Sunday, September 21, 2014


On July 27, 1994, my world fell silent.

And on July 27, 2014 I fell silent.

I did not blog about what it was like to be the mother of a child dead for two decades.

I won't be blogging about it much today.

What I wanted to share is that twenty years is a long time to miss someone.  Twenty years is a long time to feel and think and wonder about someone you cannot touch, or hear, or see.

Yet the love I have for her, my dead daughter, has not waned.

And on special occasions, death anniversaries, and sometimes on just an ordinary day when the sun is shining and the birds are singing and the clouds are floating - sometimes on a day like any other - a pang will strike at my heart, and I feel the collapse of a moment around me.

No, not often as in the early days. No, not lasting as in the early days. Now I realize that every day on earth is a day closer to seeing you again. And that keeps me going.

Still, grief comes. It is how I remourn her.

Remourning. Yes, a made-up word, as I often like.

Here's what people don't often know about traumatic grief: That long past the early days, grief's shadow still remains. It lurks and lingers. It seduces and drags. It is the feared enemy, the beloved companion, that never leaves.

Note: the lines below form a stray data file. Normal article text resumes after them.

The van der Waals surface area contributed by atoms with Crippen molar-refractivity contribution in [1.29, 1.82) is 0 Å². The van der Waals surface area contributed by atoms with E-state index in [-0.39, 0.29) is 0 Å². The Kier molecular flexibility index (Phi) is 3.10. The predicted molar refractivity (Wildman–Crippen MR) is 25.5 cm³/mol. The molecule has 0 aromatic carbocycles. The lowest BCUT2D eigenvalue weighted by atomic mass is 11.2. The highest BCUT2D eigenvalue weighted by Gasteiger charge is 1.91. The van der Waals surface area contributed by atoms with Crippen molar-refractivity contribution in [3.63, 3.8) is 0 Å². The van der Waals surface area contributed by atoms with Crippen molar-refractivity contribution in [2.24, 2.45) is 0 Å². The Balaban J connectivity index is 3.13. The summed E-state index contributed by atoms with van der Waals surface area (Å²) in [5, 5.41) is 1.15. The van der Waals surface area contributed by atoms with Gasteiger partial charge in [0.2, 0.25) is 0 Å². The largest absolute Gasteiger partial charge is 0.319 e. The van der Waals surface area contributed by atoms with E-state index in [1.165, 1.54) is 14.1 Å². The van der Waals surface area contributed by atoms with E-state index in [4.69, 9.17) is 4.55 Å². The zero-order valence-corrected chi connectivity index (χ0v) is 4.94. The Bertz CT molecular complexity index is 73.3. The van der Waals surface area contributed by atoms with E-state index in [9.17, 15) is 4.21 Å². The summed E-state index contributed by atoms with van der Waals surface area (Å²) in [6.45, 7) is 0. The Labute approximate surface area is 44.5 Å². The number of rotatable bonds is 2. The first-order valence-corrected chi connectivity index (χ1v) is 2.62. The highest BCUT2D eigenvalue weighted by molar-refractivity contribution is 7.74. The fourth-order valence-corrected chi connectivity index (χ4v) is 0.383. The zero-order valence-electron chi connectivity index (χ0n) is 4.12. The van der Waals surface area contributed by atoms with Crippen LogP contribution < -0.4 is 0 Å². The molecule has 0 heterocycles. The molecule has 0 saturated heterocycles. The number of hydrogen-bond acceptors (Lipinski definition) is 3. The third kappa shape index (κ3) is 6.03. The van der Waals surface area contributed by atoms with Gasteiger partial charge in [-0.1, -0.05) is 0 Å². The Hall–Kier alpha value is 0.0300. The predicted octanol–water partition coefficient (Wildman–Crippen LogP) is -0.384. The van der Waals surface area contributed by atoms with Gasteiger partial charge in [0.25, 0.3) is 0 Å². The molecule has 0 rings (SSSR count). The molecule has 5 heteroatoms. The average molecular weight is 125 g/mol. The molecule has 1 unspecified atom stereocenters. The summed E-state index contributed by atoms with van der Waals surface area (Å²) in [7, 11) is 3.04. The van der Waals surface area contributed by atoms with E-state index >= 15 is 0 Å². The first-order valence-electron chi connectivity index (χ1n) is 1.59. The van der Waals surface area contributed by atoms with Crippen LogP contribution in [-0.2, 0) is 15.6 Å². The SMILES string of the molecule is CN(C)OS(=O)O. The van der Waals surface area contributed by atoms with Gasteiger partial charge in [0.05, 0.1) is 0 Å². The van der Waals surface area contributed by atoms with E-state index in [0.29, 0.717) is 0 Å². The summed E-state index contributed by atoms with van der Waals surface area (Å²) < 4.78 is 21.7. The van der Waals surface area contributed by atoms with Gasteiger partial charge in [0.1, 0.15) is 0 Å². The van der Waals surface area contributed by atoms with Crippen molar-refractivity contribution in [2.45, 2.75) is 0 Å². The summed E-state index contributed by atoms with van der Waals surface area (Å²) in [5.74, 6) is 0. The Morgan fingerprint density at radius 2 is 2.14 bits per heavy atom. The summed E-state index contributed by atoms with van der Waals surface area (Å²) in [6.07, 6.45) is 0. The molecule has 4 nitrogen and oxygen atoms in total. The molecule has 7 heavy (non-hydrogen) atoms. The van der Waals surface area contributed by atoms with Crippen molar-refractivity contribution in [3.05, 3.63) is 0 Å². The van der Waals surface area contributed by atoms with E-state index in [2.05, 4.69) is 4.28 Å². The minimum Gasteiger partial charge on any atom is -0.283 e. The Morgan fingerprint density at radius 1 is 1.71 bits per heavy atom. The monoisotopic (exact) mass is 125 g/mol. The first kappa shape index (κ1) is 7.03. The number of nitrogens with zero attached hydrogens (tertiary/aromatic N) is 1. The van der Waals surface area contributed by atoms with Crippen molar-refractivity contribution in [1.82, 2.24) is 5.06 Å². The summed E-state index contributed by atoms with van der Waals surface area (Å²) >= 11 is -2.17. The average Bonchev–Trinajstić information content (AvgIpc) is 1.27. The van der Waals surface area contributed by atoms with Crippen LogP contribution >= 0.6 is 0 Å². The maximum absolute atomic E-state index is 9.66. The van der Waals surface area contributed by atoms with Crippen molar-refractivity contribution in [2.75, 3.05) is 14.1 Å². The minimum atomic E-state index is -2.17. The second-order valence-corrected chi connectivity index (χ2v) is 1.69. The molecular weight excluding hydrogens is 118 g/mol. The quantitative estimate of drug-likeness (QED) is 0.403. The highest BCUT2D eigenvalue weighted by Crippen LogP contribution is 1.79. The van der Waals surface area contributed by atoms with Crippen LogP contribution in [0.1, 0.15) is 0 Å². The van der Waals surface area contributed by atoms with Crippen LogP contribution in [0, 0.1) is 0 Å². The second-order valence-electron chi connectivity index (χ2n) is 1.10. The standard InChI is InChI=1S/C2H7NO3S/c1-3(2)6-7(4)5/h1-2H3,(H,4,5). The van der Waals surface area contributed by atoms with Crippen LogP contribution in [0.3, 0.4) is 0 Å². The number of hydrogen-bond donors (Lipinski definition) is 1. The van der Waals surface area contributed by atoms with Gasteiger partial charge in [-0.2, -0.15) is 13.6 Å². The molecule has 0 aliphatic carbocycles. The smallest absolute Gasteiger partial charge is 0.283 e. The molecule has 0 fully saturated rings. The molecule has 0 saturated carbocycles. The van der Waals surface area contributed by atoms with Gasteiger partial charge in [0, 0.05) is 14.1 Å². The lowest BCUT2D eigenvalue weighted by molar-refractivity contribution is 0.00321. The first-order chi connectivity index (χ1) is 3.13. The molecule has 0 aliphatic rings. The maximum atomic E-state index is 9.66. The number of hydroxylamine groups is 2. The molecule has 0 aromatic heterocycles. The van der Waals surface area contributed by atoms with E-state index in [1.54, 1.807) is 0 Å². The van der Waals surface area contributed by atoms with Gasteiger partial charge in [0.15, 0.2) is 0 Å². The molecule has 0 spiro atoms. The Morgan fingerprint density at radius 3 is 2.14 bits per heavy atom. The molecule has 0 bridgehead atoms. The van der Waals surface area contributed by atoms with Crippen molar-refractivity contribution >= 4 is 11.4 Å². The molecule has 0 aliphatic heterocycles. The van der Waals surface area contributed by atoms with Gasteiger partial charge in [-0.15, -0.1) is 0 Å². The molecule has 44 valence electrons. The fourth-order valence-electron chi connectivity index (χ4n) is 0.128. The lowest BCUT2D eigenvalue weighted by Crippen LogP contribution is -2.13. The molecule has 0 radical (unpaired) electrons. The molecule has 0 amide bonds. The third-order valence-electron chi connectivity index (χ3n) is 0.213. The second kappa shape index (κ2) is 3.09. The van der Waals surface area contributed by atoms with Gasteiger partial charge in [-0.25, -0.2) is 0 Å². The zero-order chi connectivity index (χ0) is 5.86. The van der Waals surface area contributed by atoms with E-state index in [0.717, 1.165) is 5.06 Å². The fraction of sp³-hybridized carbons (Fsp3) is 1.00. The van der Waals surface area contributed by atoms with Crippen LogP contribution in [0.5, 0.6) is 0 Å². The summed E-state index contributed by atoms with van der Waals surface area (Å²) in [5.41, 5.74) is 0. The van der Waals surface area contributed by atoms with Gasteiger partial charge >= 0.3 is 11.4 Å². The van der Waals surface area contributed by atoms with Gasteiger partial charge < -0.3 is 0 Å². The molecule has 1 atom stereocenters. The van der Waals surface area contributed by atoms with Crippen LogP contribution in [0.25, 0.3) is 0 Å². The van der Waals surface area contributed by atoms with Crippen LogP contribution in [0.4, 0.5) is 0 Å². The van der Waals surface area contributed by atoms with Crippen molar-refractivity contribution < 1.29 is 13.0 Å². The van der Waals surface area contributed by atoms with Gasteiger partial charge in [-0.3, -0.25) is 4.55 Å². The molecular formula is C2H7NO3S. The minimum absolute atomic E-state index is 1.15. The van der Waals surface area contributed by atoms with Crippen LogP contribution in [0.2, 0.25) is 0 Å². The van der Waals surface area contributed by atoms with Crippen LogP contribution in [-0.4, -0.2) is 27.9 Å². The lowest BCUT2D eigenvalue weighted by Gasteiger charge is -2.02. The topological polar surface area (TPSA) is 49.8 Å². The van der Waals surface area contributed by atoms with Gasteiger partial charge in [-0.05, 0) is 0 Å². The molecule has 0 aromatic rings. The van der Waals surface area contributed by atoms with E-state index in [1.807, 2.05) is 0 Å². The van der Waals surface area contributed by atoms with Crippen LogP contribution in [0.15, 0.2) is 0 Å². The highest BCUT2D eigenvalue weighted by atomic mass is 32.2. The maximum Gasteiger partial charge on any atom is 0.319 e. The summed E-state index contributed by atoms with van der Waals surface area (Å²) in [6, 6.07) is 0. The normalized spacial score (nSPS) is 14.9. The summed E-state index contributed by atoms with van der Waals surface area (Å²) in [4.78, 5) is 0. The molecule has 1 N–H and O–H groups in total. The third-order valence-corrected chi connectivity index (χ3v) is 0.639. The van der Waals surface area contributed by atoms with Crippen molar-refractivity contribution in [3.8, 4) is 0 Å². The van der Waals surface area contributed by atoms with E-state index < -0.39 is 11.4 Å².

It calls for us to have a moment with Him. To remember. To relieve. To reclaim. To remourn.

And for all those things, even when they sting twenty years later, I am thankful.


Unknown said...

Remourning- a great word. Too soon in my journey at 2 years to understand what this will be like in another 18 years. Right now, just trying to survive the first waves. Thank you for your words of love and kindness that teach and reach the heart of us.

Unknown said...

I am in my 40th year of mourning my firstborn son born still on his due date. I always remember. Two grown sons & three grandchildren later which bring me great joy, I remember.

I once was me. said...

Peace and love. Thank you for sharing.


The soul still sings in the darkness telling of the beauty she found there; and daring us not to think that because she passed through such tortures of anguish, doubt, dread, and horror, as has been said, she ran any the more danger of being lost in the night. Nay, in the darkness did she, rather, find herself.

--St. John, Dark Night of the Soul

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